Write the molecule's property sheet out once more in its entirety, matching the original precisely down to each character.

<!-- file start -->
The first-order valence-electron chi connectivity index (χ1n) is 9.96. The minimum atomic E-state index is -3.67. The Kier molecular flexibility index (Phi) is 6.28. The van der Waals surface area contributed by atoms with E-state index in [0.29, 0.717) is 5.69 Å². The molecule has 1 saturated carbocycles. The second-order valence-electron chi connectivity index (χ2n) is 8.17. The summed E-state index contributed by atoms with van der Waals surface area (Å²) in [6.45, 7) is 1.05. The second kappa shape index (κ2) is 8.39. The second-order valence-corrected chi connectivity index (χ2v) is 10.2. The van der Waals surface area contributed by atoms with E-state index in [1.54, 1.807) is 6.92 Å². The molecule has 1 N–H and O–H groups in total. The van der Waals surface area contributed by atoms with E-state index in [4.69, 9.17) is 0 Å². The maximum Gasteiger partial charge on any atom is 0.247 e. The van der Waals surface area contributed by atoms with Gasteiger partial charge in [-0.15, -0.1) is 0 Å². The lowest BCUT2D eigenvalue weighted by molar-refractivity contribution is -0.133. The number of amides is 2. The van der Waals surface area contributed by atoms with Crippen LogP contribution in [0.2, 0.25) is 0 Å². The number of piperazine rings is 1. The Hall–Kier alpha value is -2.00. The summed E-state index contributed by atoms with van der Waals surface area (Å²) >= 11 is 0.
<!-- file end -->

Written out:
The first-order valence-electron chi connectivity index (χ1n) is 9.96. The minimum atomic E-state index is -3.67. The Kier molecular flexibility index (Phi) is 6.28. The van der Waals surface area contributed by atoms with E-state index in [0.29, 0.717) is 5.69 Å². The molecule has 1 saturated carbocycles. The second-order valence-electron chi connectivity index (χ2n) is 8.17. The summed E-state index contributed by atoms with van der Waals surface area (Å²) in [6.45, 7) is 1.05. The second kappa shape index (κ2) is 8.39. The second-order valence-corrected chi connectivity index (χ2v) is 10.2. The van der Waals surface area contributed by atoms with E-state index in [1.54, 1.807) is 6.92 Å². The molecule has 1 N–H and O–H groups in total. The van der Waals surface area contributed by atoms with E-state index in [4.69, 9.17) is 0 Å². The maximum Gasteiger partial charge on any atom is 0.247 e. The van der Waals surface area contributed by atoms with Gasteiger partial charge in [-0.15, -0.1) is 0 Å². The lowest BCUT2D eigenvalue weighted by molar-refractivity contribution is -0.133. The number of amides is 2. The van der Waals surface area contributed by atoms with Crippen LogP contribution in [0.2, 0.25) is 0 Å². The number of piperazine rings is 1. The Hall–Kier alpha value is -2.00. The summed E-state index contributed by atoms with van der Waals surface area (Å²) >= 11 is 0.